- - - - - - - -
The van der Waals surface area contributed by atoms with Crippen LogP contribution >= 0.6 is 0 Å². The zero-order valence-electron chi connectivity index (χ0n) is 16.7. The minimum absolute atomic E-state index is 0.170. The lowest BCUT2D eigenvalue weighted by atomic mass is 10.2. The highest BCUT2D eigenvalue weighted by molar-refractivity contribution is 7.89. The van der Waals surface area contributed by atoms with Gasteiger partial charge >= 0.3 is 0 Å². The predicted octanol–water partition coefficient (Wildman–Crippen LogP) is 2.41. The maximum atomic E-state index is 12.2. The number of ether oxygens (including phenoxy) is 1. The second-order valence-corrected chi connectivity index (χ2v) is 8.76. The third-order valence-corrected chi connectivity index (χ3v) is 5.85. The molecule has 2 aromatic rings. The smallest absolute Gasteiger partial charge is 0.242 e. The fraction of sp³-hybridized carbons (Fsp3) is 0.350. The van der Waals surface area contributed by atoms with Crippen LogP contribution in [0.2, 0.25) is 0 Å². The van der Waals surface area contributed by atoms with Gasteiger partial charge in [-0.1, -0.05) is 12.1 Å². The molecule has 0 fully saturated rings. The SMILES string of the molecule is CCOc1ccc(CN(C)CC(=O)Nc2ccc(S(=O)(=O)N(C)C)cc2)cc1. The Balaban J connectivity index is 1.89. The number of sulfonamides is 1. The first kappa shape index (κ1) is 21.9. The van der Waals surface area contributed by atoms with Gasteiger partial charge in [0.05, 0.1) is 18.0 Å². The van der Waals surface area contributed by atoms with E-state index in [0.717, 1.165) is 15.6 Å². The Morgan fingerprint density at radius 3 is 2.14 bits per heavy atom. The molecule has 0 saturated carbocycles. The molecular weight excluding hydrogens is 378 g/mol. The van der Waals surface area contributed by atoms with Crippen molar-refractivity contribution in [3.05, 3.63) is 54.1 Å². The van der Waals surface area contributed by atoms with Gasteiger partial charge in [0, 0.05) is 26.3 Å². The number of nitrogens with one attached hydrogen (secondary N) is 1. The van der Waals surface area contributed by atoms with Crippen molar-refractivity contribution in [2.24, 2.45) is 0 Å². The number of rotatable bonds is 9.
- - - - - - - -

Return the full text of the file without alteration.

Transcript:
The van der Waals surface area contributed by atoms with Crippen LogP contribution >= 0.6 is 0 Å². The zero-order valence-electron chi connectivity index (χ0n) is 16.7. The minimum absolute atomic E-state index is 0.170. The lowest BCUT2D eigenvalue weighted by atomic mass is 10.2. The highest BCUT2D eigenvalue weighted by molar-refractivity contribution is 7.89. The van der Waals surface area contributed by atoms with Gasteiger partial charge >= 0.3 is 0 Å². The predicted octanol–water partition coefficient (Wildman–Crippen LogP) is 2.41. The maximum atomic E-state index is 12.2. The number of ether oxygens (including phenoxy) is 1. The second-order valence-corrected chi connectivity index (χ2v) is 8.76. The third-order valence-corrected chi connectivity index (χ3v) is 5.85. The molecule has 2 aromatic rings. The smallest absolute Gasteiger partial charge is 0.242 e. The fraction of sp³-hybridized carbons (Fsp3) is 0.350. The van der Waals surface area contributed by atoms with Crippen LogP contribution in [0.2, 0.25) is 0 Å². The van der Waals surface area contributed by atoms with Gasteiger partial charge in [-0.1, -0.05) is 12.1 Å². The molecule has 0 fully saturated rings. The SMILES string of the molecule is CCOc1ccc(CN(C)CC(=O)Nc2ccc(S(=O)(=O)N(C)C)cc2)cc1. The Balaban J connectivity index is 1.89. The number of sulfonamides is 1. The first kappa shape index (κ1) is 21.9. The van der Waals surface area contributed by atoms with Gasteiger partial charge in [0.05, 0.1) is 18.0 Å². The van der Waals surface area contributed by atoms with E-state index in [0.717, 1.165) is 15.6 Å². The Morgan fingerprint density at radius 3 is 2.14 bits per heavy atom. The molecule has 0 saturated carbocycles. The molecular weight excluding hydrogens is 378 g/mol. The van der Waals surface area contributed by atoms with Crippen molar-refractivity contribution in [3.05, 3.63) is 54.1 Å². The van der Waals surface area contributed by atoms with Gasteiger partial charge in [0, 0.05) is 26.3 Å². The number of nitrogens with one attached hydrogen (secondary N) is 1. The van der Waals surface area contributed by atoms with Crippen molar-refractivity contribution in [2.24, 2.45) is 0 Å². The number of rotatable bonds is 9.